Each of the three Hoenikker children are rather different, but it was Newton Hoenikker, the youngest child, who caught my attention. He’s a dwarf and also a medical student. I liked his recollections of his dad and older siblings, his sister being the care-taker of the family once their mother passed away. Indeed, his descriptions of his father, the physicist, reminds me of so many scientists I knew when I worked in Los Alamos.

It took me a while to figure out why this book is called Cat’s Cradle and if you’re wondering the same thing, the answer does eventually come. It seems much of the book is that way: there’s this set up at the front end but it takes time to eventually arrive at those same things once again so that we fully understand them. For instance, the book starts off with some Bokononism stuff but it’s only later that we learn the origins of Bokononism. John hints that the world has ended, but we only find out how and why towards the very end of the novel. In this regard, I think this is one of those novels that is best read all in one sitting rather than broken up over a week.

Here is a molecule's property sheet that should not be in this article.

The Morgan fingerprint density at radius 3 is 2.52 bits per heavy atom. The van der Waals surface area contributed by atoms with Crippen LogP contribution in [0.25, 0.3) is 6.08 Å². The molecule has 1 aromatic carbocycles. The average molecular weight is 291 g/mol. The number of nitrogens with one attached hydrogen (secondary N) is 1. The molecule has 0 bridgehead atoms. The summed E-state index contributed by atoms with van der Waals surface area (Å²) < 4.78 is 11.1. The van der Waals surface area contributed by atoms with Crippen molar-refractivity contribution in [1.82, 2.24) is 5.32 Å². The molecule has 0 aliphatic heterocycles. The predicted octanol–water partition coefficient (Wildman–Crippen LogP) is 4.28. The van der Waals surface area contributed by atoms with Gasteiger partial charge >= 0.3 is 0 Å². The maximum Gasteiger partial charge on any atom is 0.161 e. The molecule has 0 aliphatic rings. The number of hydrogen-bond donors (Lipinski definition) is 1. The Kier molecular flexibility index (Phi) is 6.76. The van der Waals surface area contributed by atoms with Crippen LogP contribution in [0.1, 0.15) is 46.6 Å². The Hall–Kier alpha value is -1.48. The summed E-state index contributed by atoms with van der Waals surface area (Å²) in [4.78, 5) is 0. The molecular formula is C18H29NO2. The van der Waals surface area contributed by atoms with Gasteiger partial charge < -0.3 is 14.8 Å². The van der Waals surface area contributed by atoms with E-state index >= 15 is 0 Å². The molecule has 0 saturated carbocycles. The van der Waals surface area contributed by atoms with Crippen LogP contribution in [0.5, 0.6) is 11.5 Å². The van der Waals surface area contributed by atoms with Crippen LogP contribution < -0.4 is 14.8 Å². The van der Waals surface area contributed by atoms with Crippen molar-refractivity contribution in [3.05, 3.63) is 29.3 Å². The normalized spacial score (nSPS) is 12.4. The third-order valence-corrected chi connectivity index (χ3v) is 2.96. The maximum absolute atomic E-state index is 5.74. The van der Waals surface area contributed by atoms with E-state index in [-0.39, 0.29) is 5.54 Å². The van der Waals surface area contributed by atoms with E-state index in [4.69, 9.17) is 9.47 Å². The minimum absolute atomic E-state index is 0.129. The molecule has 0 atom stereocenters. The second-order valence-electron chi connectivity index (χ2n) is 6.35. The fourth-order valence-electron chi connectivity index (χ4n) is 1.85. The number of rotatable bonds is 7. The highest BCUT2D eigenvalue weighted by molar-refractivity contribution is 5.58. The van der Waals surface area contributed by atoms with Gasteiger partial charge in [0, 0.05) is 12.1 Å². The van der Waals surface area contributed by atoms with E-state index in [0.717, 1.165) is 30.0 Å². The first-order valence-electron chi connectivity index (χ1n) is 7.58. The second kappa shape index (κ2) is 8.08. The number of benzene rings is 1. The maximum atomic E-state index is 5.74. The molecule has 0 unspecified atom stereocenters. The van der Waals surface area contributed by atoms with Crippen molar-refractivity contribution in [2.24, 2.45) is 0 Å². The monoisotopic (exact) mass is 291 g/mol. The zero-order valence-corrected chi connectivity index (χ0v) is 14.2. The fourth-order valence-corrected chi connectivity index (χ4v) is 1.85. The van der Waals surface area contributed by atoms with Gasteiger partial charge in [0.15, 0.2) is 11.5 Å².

In the end, I liked it. Yes, I did spend the entire book eagerly awaiting the dystopian bit the book’s description promises, but when it comes it is indeed a bleak world and I’m not sure how humanity will survive it. I didn’t get all the Bokononism stuff but it did provide quite a bit of entertainment. Hoenikker and his kids are the backbone that made this book interesting to me. I really enjoyed hearing what the now-grown kids had to say about their now-dead dad and growing up in the shadow of the atomic bomb project.